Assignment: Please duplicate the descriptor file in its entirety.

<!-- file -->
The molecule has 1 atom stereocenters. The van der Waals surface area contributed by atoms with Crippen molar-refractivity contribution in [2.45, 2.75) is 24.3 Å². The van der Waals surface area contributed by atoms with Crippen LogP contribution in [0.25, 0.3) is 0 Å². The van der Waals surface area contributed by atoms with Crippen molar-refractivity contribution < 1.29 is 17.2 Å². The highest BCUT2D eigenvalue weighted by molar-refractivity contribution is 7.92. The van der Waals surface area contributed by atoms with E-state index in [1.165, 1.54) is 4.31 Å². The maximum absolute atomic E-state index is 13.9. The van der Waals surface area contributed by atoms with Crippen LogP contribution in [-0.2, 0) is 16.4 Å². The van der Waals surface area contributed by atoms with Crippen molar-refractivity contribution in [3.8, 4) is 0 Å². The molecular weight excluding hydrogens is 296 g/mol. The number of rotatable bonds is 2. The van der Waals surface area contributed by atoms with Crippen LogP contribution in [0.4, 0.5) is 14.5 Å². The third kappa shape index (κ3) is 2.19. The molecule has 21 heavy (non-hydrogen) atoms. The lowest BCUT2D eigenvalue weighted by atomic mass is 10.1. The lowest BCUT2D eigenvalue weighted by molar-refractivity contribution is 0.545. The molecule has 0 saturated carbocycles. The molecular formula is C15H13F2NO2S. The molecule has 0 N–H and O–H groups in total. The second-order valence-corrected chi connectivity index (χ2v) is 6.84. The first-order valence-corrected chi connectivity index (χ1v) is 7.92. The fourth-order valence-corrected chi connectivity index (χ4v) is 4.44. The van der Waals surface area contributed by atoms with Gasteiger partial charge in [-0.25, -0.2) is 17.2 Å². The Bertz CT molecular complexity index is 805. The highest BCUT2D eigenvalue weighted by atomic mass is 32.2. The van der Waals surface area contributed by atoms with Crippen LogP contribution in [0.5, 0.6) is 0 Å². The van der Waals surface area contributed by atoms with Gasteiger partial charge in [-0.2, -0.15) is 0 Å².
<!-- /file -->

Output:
The molecule has 1 atom stereocenters. The van der Waals surface area contributed by atoms with Crippen molar-refractivity contribution in [2.45, 2.75) is 24.3 Å². The van der Waals surface area contributed by atoms with Crippen LogP contribution in [0.25, 0.3) is 0 Å². The van der Waals surface area contributed by atoms with Crippen molar-refractivity contribution < 1.29 is 17.2 Å². The highest BCUT2D eigenvalue weighted by molar-refractivity contribution is 7.92. The van der Waals surface area contributed by atoms with E-state index in [1.165, 1.54) is 4.31 Å². The maximum absolute atomic E-state index is 13.9. The van der Waals surface area contributed by atoms with Crippen LogP contribution in [-0.2, 0) is 16.4 Å². The van der Waals surface area contributed by atoms with Crippen molar-refractivity contribution in [3.8, 4) is 0 Å². The molecular weight excluding hydrogens is 296 g/mol. The number of rotatable bonds is 2. The van der Waals surface area contributed by atoms with Crippen LogP contribution in [0.4, 0.5) is 14.5 Å². The third kappa shape index (κ3) is 2.19. The molecule has 21 heavy (non-hydrogen) atoms. The lowest BCUT2D eigenvalue weighted by atomic mass is 10.1. The lowest BCUT2D eigenvalue weighted by molar-refractivity contribution is 0.545. The molecule has 0 saturated carbocycles. The molecular formula is C15H13F2NO2S. The molecule has 0 N–H and O–H groups in total. The second-order valence-corrected chi connectivity index (χ2v) is 6.84. The first-order valence-corrected chi connectivity index (χ1v) is 7.92. The fourth-order valence-corrected chi connectivity index (χ4v) is 4.44. The van der Waals surface area contributed by atoms with Gasteiger partial charge in [-0.25, -0.2) is 17.2 Å². The Bertz CT molecular complexity index is 805. The highest BCUT2D eigenvalue weighted by atomic mass is 32.2. The van der Waals surface area contributed by atoms with Crippen LogP contribution in [0.5, 0.6) is 0 Å². The van der Waals surface area contributed by atoms with Gasteiger partial charge in [-0.2, -0.15) is 0 Å².